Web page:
Review: Grief and tennis dramedy ’30-Love’ is all over the court

Robert Cannon, left, and Justin Lee in the movie "30-Love."
(Indie Rights)

A man turns to tennis to cope with the death of his wife in the insubstantial and odd grief and sports dramedy “30-Love,” co-written, directed by and starring Robert Cannon, whose character is credited only as “Kelly’s husband.”

After Kelly dies during childbirth, our protagonist, a Glendale Community College professor, left with a newborn to care for, throws himself into mastering his late wife’s favorite sport. He becomes obsessed with winning a tournament on the anniversary of her death, dedicates himself to training and develops a rivalry with an aggressive tourney jockey nicknamed Sleazeball (Shaw Davari). That’s one way to (not) deal with grief, and his parenting suffers for it.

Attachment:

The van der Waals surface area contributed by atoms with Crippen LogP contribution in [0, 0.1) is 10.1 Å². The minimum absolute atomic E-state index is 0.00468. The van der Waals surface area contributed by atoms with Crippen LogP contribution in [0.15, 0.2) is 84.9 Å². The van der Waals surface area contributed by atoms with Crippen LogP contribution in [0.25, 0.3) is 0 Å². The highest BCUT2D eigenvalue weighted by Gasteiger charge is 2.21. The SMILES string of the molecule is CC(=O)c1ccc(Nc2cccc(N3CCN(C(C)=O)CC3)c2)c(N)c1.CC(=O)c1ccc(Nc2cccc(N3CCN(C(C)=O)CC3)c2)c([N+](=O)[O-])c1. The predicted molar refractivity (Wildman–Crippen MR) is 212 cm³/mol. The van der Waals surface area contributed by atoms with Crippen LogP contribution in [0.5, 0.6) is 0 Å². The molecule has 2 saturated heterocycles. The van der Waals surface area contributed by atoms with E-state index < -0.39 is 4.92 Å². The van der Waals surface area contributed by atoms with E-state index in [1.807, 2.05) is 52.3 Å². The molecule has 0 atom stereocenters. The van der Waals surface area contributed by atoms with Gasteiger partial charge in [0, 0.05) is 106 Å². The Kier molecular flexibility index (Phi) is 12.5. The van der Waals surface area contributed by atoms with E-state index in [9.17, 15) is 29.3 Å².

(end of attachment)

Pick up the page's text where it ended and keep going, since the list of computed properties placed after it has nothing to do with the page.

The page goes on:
Emotionally remote, “30-Love” can’t pull off the ace of a troubled, unlikable hero. He finds himself in a custody battle, and you actively root against him and for his adversarial mother-in-law, Helen (Brenda Vaccaro). He’s just too erratic and the film, similarly obsessed with tennis, doesn’t take the time to fully illustrate his psychology. It ends on a rather strange and unsettling note. Framed in a different context, this story could almost be a horror film.




Not rated

Running time: 1 hour, 43 minutes

Playing: Vintage Los Feliz 3

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